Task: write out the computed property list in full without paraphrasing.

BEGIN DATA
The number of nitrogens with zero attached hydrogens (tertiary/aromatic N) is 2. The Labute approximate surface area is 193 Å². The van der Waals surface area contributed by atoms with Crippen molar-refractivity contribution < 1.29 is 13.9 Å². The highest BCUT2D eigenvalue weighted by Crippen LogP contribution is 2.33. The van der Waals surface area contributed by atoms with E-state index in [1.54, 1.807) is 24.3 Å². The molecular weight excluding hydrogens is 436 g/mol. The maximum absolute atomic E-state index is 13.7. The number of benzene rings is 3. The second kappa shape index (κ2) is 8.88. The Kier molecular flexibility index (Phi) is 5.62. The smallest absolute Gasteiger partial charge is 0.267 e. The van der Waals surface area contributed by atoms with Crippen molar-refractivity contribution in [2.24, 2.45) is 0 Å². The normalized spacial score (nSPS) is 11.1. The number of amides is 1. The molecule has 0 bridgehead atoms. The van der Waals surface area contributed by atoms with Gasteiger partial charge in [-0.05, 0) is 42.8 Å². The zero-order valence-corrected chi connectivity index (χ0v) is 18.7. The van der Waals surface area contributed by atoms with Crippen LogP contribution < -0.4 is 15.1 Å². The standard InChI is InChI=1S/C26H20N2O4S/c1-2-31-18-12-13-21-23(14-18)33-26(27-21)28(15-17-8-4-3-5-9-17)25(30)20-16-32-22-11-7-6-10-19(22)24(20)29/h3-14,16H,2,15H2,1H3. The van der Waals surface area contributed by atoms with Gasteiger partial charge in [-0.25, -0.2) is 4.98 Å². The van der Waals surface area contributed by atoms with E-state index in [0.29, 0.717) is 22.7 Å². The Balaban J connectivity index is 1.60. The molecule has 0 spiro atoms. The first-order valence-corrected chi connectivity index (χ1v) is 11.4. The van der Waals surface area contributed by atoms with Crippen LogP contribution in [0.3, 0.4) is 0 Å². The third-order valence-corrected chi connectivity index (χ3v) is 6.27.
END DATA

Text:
The number of nitrogens with zero attached hydrogens (tertiary/aromatic N) is 2. The Labute approximate surface area is 193 Å². The van der Waals surface area contributed by atoms with Crippen molar-refractivity contribution < 1.29 is 13.9 Å². The highest BCUT2D eigenvalue weighted by Crippen LogP contribution is 2.33. The van der Waals surface area contributed by atoms with E-state index in [1.54, 1.807) is 24.3 Å². The molecular weight excluding hydrogens is 436 g/mol. The maximum absolute atomic E-state index is 13.7. The number of benzene rings is 3. The second kappa shape index (κ2) is 8.88. The Kier molecular flexibility index (Phi) is 5.62. The smallest absolute Gasteiger partial charge is 0.267 e. The van der Waals surface area contributed by atoms with Crippen molar-refractivity contribution in [2.24, 2.45) is 0 Å². The normalized spacial score (nSPS) is 11.1. The number of amides is 1. The molecule has 0 bridgehead atoms. The van der Waals surface area contributed by atoms with Gasteiger partial charge in [-0.05, 0) is 42.8 Å². The zero-order valence-corrected chi connectivity index (χ0v) is 18.7. The van der Waals surface area contributed by atoms with Crippen LogP contribution < -0.4 is 15.1 Å². The standard InChI is InChI=1S/C26H20N2O4S/c1-2-31-18-12-13-21-23(14-18)33-26(27-21)28(15-17-8-4-3-5-9-17)25(30)20-16-32-22-11-7-6-10-19(22)24(20)29/h3-14,16H,2,15H2,1H3. The van der Waals surface area contributed by atoms with Gasteiger partial charge in [-0.25, -0.2) is 4.98 Å². The van der Waals surface area contributed by atoms with E-state index in [0.29, 0.717) is 22.7 Å². The Balaban J connectivity index is 1.60. The molecule has 0 spiro atoms. The first-order valence-corrected chi connectivity index (χ1v) is 11.4. The van der Waals surface area contributed by atoms with Crippen LogP contribution in [0.3, 0.4) is 0 Å². The third-order valence-corrected chi connectivity index (χ3v) is 6.27.